KJIPUKTUK (Halifax) – Just over a week ago, Trudeau made a whistle stop in Truro, Nova Scotia. It was a few hours before at least three photos surfaced from earlier days that showed him in brown/face, and in black/face. In two photos he dressed as Aladdin—the hero from “Arabia” who wears a turban in a Disney cartoon movie. Trudeau had dyed his face and hands, and donned a turban, for a costume gala at the private school where he once taught. Another photo shows Trudeau in black face, his neck, arms and legs also blackened, to look like African-American actor/singer Harry Belafonte.
Truro is barely a 40 minute drive from Pictou Provincial Court. In the courtroom, the day of Trudeau’s election stop, a white middle-aged construction worker stood accused of deliberately firing a nail from a air-powered nail-gun into the back of Nhlanhla Dlamini, a young black man who worked on the same worksite.
I wonder how the photos of the Prime Minister sat with Dlamini. The the 22-year-old African immigrant gave evidence against co-worker Shawn Wade Hynes, 44. Dlamini said that had been subject to racist language at work for the three previous weeks. He suffered threats, racial jokes and was singled out for bad treatment. For example, Hynes addressed him as “whatever the F they call you at home.” The co-worker also threw nails at him, hammered his booted foot and stapled his jacket to a staircase. Hynes also told him every one should own a black person.
Dlamini, the only Black person working at the site, tried to avoid Hynes.
That is, until one day he didn’t. Evidence was that Hynes made eye contact and smiled at Dlamini. Then Hynes took an air-powered high velocity nail- gun, aimed and shot Dlamini who tried to run away. A 9-cm framing nail entered his back and collapsed his lung. Hynes went over to him and the victim, barely able to breathe, asked him to pull the nail out. No one – including the business owner who was onsite at the time, called 911, or sought medical help.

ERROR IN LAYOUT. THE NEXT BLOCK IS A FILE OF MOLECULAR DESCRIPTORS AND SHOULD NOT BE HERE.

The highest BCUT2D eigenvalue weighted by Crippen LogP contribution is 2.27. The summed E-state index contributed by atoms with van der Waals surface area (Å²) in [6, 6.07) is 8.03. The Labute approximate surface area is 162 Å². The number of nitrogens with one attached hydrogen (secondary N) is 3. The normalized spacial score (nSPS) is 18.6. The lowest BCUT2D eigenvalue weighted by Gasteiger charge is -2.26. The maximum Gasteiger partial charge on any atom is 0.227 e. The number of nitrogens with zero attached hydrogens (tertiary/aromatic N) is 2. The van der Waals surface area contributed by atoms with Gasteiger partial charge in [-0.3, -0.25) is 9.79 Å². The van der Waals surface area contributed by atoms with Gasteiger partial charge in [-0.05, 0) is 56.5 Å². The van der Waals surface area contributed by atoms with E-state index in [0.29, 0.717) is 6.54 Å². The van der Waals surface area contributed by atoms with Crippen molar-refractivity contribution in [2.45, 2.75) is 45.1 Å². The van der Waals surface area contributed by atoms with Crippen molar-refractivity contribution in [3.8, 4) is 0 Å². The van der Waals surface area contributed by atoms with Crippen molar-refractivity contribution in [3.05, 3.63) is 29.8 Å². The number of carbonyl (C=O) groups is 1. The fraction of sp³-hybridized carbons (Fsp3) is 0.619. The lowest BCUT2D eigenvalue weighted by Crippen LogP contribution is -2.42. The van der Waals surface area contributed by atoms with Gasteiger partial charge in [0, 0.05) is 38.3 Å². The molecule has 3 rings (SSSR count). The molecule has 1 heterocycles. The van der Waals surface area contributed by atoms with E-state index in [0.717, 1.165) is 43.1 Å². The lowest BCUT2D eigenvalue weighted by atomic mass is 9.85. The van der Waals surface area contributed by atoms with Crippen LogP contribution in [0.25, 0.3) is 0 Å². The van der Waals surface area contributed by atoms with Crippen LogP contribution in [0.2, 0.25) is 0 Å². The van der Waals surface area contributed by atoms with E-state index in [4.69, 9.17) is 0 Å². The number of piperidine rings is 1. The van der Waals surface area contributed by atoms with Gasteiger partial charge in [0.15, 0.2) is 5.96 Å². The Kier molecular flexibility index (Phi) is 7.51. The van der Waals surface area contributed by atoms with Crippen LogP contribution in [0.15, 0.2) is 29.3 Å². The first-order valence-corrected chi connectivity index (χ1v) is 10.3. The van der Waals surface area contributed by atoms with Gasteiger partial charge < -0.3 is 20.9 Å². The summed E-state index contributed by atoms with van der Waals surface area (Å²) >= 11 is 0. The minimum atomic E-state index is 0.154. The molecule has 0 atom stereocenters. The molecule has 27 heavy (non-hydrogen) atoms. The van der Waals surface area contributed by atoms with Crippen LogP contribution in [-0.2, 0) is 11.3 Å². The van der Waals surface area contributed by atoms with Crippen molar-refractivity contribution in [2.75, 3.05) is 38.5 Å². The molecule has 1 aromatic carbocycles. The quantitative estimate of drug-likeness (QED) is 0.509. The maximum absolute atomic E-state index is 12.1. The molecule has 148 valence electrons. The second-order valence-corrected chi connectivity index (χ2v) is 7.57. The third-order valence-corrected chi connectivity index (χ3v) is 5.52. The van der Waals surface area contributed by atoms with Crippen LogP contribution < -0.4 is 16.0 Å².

Later in the day, Dlamini did go to the hospital where he required an emergency operation and a hospital stay. The injury left him with 3% less lung function. Hynes was eventually charged with criminal negligence causing bodily harm and assault with a weapon. Hynes and PQ Properties Ltd owner Paul Quinn, claimed it was an accident, and purely unintentional.
At the trial, the crown never raised the issue of race because the prosecutor believed there was no “proof.” This despite the three weeks of taunting, racial slurs and harassment of a Black man by more than one white co-worker which lead up to the attack; this despite the fact Paul Quinn did not bother to report the injury to the Dept of Labour as he is required to do—nor did he dial 911.
This week, Judge Del Atwood convicted Hynes of criminal negligence and assault with a weapon. The judge criticized himself for not issuing a bench warrant for Hynes’ arrest when he did not show up in court earlier this year. Judge Atwood said, “I could have done more…. but I failed to do so.”
Dlamini’s supporters say that Hynes should have been charged with hate crimes. As community activist and writer Angee Bowden said at a rally, “This is going to be precedent-setting in this province as to how we deal with hate crimes. The message we’re sending individuals who are comfortable in engaging in this behaviour, is that we really don’t care about Black lives.”
In Nova Scotia there are two precedents for the charge of hate crimes. In 2011, two brothers, Justin and Nathan Rehberg were convicted of inciting racial hatred and criminal harassment. They had burned a 2 metre tall wooden cross in the front yard of a bi-racial couple in Poplar Grove. As the cross burned, one yelled, “Die, n….r, die.”
Trudeau’s indiscretions took place 18 years ago. Some claim his dressing up in brown face or black face is just a costume, and not racist. Despite setting a tone – that dressing up was fun and frivolous, there is a hard-edge too. It goes to the heart of injustice and racism.
I wonder what Dlamini thinks of Trudeau’s “pranks”.
Judy Haiven is on the steering committee of Equity Watch, an organization that fights discrimination, bullying and racism in the workplace. Contact her at firstname.lastname@example.org
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